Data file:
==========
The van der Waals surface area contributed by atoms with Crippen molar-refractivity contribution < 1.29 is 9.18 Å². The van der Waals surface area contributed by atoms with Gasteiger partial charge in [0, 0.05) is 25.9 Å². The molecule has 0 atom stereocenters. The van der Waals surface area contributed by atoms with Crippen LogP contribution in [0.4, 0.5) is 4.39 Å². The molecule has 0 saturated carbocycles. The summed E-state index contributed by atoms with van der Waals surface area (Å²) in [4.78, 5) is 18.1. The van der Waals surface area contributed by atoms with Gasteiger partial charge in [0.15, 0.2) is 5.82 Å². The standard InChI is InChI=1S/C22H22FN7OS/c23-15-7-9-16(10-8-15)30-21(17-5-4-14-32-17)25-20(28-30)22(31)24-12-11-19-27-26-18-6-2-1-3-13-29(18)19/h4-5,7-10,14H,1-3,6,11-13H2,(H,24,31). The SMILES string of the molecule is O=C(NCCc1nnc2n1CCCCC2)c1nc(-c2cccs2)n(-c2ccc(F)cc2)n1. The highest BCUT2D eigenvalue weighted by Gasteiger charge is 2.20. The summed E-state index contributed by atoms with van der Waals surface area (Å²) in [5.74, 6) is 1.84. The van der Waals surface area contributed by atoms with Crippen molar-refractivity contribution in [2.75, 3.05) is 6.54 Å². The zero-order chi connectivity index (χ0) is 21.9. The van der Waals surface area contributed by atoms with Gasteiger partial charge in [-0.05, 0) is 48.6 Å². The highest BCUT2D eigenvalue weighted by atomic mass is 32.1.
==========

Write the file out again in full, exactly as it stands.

The van der Waals surface area contributed by atoms with Crippen molar-refractivity contribution < 1.29 is 9.18 Å². The van der Waals surface area contributed by atoms with Gasteiger partial charge in [0, 0.05) is 25.9 Å². The molecule has 0 atom stereocenters. The van der Waals surface area contributed by atoms with Crippen LogP contribution in [0.4, 0.5) is 4.39 Å². The molecule has 0 saturated carbocycles. The summed E-state index contributed by atoms with van der Waals surface area (Å²) in [4.78, 5) is 18.1. The van der Waals surface area contributed by atoms with Gasteiger partial charge in [0.15, 0.2) is 5.82 Å². The standard InChI is InChI=1S/C22H22FN7OS/c23-15-7-9-16(10-8-15)30-21(17-5-4-14-32-17)25-20(28-30)22(31)24-12-11-19-27-26-18-6-2-1-3-13-29(18)19/h4-5,7-10,14H,1-3,6,11-13H2,(H,24,31). The SMILES string of the molecule is O=C(NCCc1nnc2n1CCCCC2)c1nc(-c2cccs2)n(-c2ccc(F)cc2)n1. The highest BCUT2D eigenvalue weighted by Gasteiger charge is 2.20. The summed E-state index contributed by atoms with van der Waals surface area (Å²) in [5.74, 6) is 1.84. The van der Waals surface area contributed by atoms with Crippen molar-refractivity contribution in [2.75, 3.05) is 6.54 Å². The zero-order chi connectivity index (χ0) is 21.9. The van der Waals surface area contributed by atoms with Gasteiger partial charge in [-0.05, 0) is 48.6 Å². The highest BCUT2D eigenvalue weighted by atomic mass is 32.1.